Young states push for growth, ignore environment

The relatively younger states in India are making a big push for industrialisation. In the process, they are eating into fertile agricultural land, circumventing environmental concerns and dispossessing people. bidisha kumar tracks policy trajectories in Uttaranchal

 
Published: Thursday 30 November 2006

Young states push for growth, ignore environment

-- (Credit: Samrat Mukherjee / CSE)PRIME agricultural land in the fertile terai of Uttaranchal is being acquired to set up industrial estates in the districts of Udham Singh Nagar, Nainital and Haridwar. Mining and topsoil quarrying are compounding the problem of agricultural retreat in the terai and the hills.

Following its new industrial policy of 2003, Uttaranchal has achieved an impressive industrial growth rate of 18.18 per cent in 2006 compared to the national growth rate of 10.1 per cent. This is a quantum jump from the 1.9 per cent achieved between 1993 and 2000 by the districts that now comprise the state. Uttaranchal was separated from Uttar Pradesh in late 2000. Both the public and private sectors are involved in the industrial push. The State Industrial Development Corporation of Uttaranchal Ltd (sidcul) has been deployed, for instance, to acquire land and set up industrial estates, which it is doing at a fairly fast clip.The corporation has already established 152 heavy and medium-scale industrial units on fertile land in the terai-bhabar region of Haridwar, Sitarganj, Kashipur, Bajpur and the Rudrapur-Pant Nagar University belt in Udham Singh Nagar district. Private sector growth is also proceeding apace -- whether through direct acquisition of land or the good agencies of the government.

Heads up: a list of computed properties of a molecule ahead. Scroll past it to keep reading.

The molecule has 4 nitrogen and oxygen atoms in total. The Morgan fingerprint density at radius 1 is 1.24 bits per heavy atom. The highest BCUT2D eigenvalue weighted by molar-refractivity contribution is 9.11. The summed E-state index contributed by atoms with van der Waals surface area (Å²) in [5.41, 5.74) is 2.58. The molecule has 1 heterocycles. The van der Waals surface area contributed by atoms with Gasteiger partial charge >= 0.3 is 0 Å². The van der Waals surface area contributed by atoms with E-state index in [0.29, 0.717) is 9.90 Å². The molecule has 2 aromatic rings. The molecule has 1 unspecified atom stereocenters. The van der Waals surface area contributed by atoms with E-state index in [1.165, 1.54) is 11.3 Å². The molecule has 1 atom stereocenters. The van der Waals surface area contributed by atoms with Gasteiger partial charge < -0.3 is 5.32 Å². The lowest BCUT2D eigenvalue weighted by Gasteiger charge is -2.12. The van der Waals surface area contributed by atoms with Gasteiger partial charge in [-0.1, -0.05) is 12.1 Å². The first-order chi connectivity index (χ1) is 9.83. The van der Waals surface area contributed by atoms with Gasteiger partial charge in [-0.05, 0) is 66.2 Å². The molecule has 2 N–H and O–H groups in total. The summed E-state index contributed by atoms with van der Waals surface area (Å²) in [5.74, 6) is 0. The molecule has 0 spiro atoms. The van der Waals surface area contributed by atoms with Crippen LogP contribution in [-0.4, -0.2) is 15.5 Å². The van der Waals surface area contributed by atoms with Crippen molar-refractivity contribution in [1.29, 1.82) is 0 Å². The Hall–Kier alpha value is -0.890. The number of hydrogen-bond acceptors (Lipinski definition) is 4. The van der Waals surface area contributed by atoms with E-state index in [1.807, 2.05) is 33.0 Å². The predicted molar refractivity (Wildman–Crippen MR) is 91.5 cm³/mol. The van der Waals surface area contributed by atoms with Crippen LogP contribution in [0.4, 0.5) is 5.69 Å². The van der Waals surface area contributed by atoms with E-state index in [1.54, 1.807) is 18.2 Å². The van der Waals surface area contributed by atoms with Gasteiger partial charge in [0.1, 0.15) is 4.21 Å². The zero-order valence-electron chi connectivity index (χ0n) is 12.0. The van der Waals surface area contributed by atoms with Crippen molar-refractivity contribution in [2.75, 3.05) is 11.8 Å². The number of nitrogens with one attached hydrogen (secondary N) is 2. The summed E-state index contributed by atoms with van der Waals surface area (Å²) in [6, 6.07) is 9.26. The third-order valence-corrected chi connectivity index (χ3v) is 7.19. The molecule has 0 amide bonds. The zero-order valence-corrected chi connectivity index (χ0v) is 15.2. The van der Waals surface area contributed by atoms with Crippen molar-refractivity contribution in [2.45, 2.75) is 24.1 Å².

The growth in private investment has been facilitated by an array of sops to big players in the form of single-window clearances, subsidies, cheap land and tax concessions. A 100 per cent central excise waiver for 10 years lasting till 2013, a complete exemption from income tax for the first five years followed by a 30 per cent exemption for the following five years, a central transport subsidy till 2007, applicable to firms located within a 5-km radius of industrial estates, are part of the deal that is making Uttaranchal an attractive investment destination. Nearly Rs 24 crore has been released to industries in Uttaranchal till date as subsidies.

Down to Earth But it's just the big players that are getting the windfall benefits. The small-scale sector has been left out of the loop. "Hardly any incentive has been given for the growth of the large number of rural and small-scale units, numbering more than 30,000 and 40,000 in the state," says Ajay Rawat, professor and head of the department of history, Kumaon University. The traditional handloom sector has been hit worst. Small-scale units that need 0.2 hectare (ha) of land to set up their factories, for instance, pay premium rates. "The cost of this land is pegged at an unjustly high rate of Rs 130 lakh per ha compared to land for big business groups, which get a cheaper rate (see table Small beer). Clearly, the intention of the government is to leave small players by the wayside," says Rawat.
 

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